Go-go in Shaw is back on after protest, petition

The music that has played outside a Metro PCS location in D.C.’s Shaw neighborhood for 24 years is back on. The store is known among locals for playing go-go music on loud speakers during business hours, but it’s been quiet for the last month.

#DontMuteDC went viral after the owner of a Metro PCS in Shaw was told to turn off the go-go music he's been playing for 24 years. (WTOP/Michelle Basch)
#DontMuteDC went viral after the owner of a Metro PCS in Shaw was told to turn off the go-go music he’s been playing for 24 years. (WTOP/Michelle Basch) (WTOP/Michelle Basch)
People danced outside the store Wednesday to celebrate the return of go-go after a month of silence. A neighbor in a nearby luxury building threatened to sue T-Mobile over the noise, leading them to silence the locally beloved music. (WTOP/Michelle Basch) (WTOP/Michelle Basch)
An artists who grew up in D.C.’s Shaw neighborhood started painting a picture of the store and plans to post a picture online. (WTOP/Michelle Basch) (WTOP/Michelle Basch)
 A street named for the godfather of go-go, Chuck Brown, is near the store. Go-go music originated in D.C. and activists said attempts to silence a store that has played it for the last 24 years is erasure of D.C.'s history and culture. (WTOP/Michelle Basch)
A street named for the godfather of go-go, Chuck Brown, is near the store. Go-go music originated in D.C. and activists said attempts to silence a store that has played it for the last 24 years is erasure of D.C.’s history and culture. (WTOP/Michelle Basch) (WTOP/Michelle Basch)
Activists and locals rallied in support of a Metro PCS in Shaw after the owner was forced to turn off the music. (WTOP/Michelle Basch)
The owner of the Metro PCS, Donald Campbell, sells the music of local go-go bands at his story. “We want to keep the culture going, we want to keep the bands going,” Campbell told WTOP. (WTOP/Michelle Basch)
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#DontMuteDC went viral after the owner of a Metro PCS in Shaw was told to turn off the go-go music he's been playing for 24 years. (WTOP/Michelle Basch)
 A street named for the godfather of go-go, Chuck Brown, is near the store. Go-go music originated in D.C. and activists said attempts to silence a store that has played it for the last 24 years is erasure of D.C.'s history and culture. (WTOP/Michelle Basch)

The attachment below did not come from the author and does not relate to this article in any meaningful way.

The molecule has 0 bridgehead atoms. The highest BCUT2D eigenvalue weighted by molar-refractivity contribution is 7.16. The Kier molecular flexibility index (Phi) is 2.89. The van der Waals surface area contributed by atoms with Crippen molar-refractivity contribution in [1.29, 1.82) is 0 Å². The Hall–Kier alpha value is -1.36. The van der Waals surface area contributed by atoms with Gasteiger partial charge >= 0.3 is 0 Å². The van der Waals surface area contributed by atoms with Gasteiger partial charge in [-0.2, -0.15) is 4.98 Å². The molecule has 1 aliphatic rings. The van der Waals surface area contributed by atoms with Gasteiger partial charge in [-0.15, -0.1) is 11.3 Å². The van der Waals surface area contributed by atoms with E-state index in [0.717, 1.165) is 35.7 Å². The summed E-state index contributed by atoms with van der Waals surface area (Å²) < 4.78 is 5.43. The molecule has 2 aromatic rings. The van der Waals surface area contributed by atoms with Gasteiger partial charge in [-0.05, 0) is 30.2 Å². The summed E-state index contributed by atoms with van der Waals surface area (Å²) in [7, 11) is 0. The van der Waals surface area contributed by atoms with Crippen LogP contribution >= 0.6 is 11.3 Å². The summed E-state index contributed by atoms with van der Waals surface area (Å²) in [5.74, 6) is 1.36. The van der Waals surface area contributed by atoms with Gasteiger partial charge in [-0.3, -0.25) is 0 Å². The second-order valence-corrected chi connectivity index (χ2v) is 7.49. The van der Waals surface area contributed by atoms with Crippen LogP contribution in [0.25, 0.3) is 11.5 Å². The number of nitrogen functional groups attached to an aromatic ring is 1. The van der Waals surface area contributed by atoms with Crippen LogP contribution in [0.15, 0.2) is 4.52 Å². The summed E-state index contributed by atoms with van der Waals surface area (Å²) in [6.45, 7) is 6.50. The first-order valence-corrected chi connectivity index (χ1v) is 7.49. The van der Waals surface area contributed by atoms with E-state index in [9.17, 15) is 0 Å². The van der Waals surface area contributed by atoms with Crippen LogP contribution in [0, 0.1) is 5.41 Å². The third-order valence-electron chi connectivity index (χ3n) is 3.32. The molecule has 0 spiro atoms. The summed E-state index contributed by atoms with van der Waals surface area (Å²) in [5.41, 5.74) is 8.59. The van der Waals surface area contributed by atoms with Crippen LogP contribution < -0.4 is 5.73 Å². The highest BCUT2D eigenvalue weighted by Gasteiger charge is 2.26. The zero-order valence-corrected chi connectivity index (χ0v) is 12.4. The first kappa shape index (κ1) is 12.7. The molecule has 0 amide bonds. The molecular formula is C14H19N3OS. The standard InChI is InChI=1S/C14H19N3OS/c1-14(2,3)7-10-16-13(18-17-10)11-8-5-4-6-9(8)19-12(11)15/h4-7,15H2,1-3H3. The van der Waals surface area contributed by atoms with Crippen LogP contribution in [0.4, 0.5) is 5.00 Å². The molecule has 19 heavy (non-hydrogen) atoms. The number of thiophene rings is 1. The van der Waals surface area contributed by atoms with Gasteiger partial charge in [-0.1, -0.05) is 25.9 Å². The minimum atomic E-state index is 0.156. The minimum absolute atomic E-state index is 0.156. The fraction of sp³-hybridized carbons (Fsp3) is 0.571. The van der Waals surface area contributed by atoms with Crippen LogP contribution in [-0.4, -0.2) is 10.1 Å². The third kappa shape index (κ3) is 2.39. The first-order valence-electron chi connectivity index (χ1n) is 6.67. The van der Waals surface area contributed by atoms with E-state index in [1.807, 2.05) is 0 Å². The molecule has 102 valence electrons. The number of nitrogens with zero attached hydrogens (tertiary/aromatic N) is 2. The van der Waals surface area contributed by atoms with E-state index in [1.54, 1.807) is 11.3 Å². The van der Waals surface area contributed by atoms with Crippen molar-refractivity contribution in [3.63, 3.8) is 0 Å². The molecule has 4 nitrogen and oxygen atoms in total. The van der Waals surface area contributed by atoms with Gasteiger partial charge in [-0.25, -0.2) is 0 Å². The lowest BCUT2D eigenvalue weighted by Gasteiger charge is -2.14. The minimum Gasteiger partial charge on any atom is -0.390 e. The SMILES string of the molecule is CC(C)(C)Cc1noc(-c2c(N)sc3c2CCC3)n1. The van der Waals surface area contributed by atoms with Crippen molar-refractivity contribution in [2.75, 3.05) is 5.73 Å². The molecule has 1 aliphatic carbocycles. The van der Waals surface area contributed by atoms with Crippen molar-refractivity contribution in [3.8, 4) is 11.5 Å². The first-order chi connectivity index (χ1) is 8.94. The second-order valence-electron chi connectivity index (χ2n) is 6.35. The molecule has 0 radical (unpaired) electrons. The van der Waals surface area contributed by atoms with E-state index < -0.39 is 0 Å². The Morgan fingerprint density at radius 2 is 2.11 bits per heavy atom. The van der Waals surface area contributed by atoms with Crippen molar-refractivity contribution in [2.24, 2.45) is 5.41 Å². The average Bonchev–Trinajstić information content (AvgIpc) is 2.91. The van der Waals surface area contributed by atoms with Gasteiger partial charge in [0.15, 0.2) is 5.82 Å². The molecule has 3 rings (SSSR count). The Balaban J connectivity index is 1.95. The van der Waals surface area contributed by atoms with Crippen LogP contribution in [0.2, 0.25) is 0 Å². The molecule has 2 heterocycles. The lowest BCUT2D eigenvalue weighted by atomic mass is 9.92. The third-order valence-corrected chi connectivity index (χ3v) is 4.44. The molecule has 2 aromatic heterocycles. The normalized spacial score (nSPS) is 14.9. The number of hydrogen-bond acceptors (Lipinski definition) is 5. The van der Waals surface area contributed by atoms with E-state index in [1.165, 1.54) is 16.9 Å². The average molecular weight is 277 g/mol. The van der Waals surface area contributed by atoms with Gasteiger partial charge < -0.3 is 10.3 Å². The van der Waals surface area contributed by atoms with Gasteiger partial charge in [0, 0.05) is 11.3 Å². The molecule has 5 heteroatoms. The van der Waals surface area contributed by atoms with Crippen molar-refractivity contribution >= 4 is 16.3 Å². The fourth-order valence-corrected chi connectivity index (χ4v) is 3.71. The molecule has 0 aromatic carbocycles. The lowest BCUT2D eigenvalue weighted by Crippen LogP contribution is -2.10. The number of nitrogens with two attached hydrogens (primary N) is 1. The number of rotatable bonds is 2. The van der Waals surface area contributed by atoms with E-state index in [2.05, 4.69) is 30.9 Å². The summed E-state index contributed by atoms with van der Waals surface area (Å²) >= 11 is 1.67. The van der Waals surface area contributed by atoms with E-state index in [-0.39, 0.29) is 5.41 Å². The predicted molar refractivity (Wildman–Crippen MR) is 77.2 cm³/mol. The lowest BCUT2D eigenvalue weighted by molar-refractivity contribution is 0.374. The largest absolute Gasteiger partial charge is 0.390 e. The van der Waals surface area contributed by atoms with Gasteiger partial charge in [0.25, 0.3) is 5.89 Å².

The owner of the store, Donald Campbell, said orders to stop playing the locally beloved music that originated in D.C. came after a resident in a neighboring luxury apartment building threatened to sue T-Mobile, which owns Metro PCS, over the noise.

“[The neighbor] went through the city and the city said we weren’t in violation, so I guess they took it to corporate,” Campbell told WTOP.

T-Mobile’s CEO, John Legere, said in a tweet on Wednesday that the music should not stop and that T-Mobile will work with neighbors to compromise on volume.

Campbell turned the go-go back on at noon Wednesday.

“John, the CEO of T-Mobile, agreed that the music is part of our culture and we’re very appreciative of that,” Campbell said.

Some drivers passing by the store honked to acknowledge the return of the music, people danced outside the store and a local painter even started painting the scene.

“We want to keep the culture going, we want to keep the bands going and we want to keep the music relevant as we’re trying to do,” Campbell said.

The music played louder than it normally would Wednesday so passersby could celebrate its return but in the future, the volume will be a little lower.

“We’re definitely going to be respectful of the community and we hope that we can all work together,” Campbell said.

A block party is scheduled outside the store Saturday, April 13, from 4 p.m. to closing. Everyone is invited, Campbell said.

When the owner of Shaw’s Metro PCS said the order to stop the music was over a noise complaint, D.C. residents held a protest concert on Tuesday. Local musicians played go-go, fans danced and the hashtag #DontMuteDC went viral.

Wale, an artist who is a D.C. native, was at the concert and spoke to reporters about the cultural importance of go-go.

More than 60,000 people signed a petition asking T-Mobile to bring back the music.

D.C. Council member Brianne Nadeau, who represents the area, also sent a letter to T-Mobile, asking them not to silence the music and emphasizing its important local roots.

In a tweet on Wednesday, Nadeau said the issue is about more than music, but is about affordable housing and the culture of D.C. natives.

WTOP’s Michelle Basch contributed to this report.

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